another study that evaluated perceptions about exercise in a
small group of children with CHD, sports and exercise were
thought to be beneficial but not valued. The low self-efficacy
in this study appeared to be influenced by fear and exclusion.145 Interestingly, a study of teens 12 to 18 years of age
showed that belief in self-efficacy was more important than
severity of CHD in determining exercise or sports participation. The self-efficacy and attitude of the parent toward
exercise participation was significantly influenced by the
recommendation of the cardiologist.146 To encourage physical activity habits, it appears to be important for children and
teens to receive appropriate direction and encouragement
from the family and cardiologist, as well as coaches, teammates, and friends.
Type of Exercise
The majority of available information and opinion leans
toward the benefits of exercise for children and adolescent
CHD patients; however, determining the appropriate types
and levels of exercise remains very important. When determining appropriate and safe types of exercise, many recreational activities, such as walking, swimming, or biking to
various levels of exertion, may be appropriate for many
patients. Others may want to participate in higher-level or
more competitive sports, including at the high school and
college level. For this determination, the use of exercise
testing can be beneficial to help gauge safety and level of
exercise individually. To improve this decision-making process, the AHA has published 2 sets of guidelines about sports
participation and involving patients with congenital or genetic heart disease. The 36th Bethesda Conference recommendations outline different types of CHD and repairs and
discuss different types of competitive athletics that may or
may not be appropriate.96 This document also outlines the
differences between static and dynamic types of sports to help
determine what may be more appropriate for patients with
different types of CHD (Table 14).147 The AHA developed a
second statement on exercise participation for patients with
genetic cardiovascular diseases, including Marfan syndrome
and hypertrophic cardiomyopathy. These reports can be
helpful for both physicians and patients to guide activities to
achieve exercise in a safe and comfortable fashion.96
Although most CHD patients can perform some form of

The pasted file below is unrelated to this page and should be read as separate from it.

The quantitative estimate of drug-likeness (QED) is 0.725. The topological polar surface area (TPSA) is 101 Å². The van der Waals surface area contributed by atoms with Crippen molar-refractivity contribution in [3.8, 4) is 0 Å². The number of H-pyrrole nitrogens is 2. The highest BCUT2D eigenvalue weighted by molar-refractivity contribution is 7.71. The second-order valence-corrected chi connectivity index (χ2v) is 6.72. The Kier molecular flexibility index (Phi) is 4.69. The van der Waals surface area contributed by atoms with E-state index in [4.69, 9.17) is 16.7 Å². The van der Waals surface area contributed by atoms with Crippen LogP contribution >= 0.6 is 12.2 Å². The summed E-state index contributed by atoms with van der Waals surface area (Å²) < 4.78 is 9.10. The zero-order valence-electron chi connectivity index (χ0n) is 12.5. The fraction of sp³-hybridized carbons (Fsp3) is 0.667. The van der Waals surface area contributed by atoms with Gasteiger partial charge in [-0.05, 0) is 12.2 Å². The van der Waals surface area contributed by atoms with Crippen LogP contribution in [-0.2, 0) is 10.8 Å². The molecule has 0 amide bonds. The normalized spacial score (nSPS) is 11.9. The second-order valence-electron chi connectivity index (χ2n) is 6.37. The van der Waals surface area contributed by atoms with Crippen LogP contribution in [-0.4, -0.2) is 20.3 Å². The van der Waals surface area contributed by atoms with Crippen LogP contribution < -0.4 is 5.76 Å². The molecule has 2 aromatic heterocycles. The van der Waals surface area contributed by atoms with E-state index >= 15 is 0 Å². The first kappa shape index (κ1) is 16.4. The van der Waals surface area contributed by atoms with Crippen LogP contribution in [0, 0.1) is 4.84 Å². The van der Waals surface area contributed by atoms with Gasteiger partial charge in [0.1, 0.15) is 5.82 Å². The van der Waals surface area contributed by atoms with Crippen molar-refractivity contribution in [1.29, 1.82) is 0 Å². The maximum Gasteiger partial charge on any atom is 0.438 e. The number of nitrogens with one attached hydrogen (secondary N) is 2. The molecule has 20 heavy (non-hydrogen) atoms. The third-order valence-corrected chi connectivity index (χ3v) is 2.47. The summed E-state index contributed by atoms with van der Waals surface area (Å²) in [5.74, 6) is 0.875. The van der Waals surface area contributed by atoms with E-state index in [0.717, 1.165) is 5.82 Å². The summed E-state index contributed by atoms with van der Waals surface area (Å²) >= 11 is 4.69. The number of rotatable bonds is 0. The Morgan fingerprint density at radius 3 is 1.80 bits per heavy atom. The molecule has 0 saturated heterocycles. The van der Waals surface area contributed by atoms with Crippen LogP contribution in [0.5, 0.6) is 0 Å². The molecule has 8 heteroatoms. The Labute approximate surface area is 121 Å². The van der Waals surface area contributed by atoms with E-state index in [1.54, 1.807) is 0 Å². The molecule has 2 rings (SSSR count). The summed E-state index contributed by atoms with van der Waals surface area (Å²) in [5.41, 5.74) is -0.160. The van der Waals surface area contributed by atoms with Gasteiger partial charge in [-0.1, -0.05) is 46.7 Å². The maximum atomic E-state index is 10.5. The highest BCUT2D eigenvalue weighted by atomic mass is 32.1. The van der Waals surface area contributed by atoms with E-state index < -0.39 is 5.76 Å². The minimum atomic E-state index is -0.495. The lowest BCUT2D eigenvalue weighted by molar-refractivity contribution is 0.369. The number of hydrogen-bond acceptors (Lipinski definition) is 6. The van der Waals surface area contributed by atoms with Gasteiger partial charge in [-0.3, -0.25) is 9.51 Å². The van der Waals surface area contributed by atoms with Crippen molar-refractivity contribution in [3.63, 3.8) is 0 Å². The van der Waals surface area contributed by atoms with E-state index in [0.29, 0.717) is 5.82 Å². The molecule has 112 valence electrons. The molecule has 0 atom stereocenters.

exercise or sports and should be encouraged to do so, there
are those who will require even further consideration. All
CHD patients should be considered individually when it
comes to discussing exercise and exercise programs because
of the variability even within types of CHD. However, those
with heart rhythm devices, dilated aortas, and coronary
anomalies deserve special attention. Those with pacemakers
Sable et al
Best Transition Practices for Adolescents With CHD
or implantable cardioverter defibrillators may have restrictions as to their maximal heart rates. They also may need to
avoid contact sports or have special equipment to protect the
device during activity. Those with dilated aortas or connective tissue disease of the aorta also may need to avoid contact
sports or high static activity.
Recommendations
Downloaded from http://circ.ahajournals.org/ by guest on September 30, 2016
1. Given the general benefits of exercise for overall
health and prevention of obesity, at least some form
of routine exercise is advisable for most CHD patients (Class I; Level of Evidence C). Early activity
habits will also likely enlist the understanding, support,
and encouragement of parents, teachers, and coaches at
school.
2. Objective exercise testing should be performed as a
baseline in all CHD patients to provide an exercise
prescription (Class I; Level of Evidence C). Periodic
repeat testing is advised in the presence of new
symptoms or other changes in the clinical status or
to assess the hemodynamic or arrhythmic response
to medication (Class I; Level of Evidence C).
3. On the basis of the results of objective testing, the
cardiologist should discuss exercise and physical
activity with the patient and family as early in
childhood as possible to encourage good habits
(Class I; Level of Evidence C). The level of recommended exercise should be reassessed during
follow-up and revised according to the patient’s
clinical status and the results of repeat testing (Class
I; Level of Evidence C).
4. The exercise prescription should include the type of
exercise (dynamic or static), heart rate goals and limits
(maximum rate if applicable), duration and frequency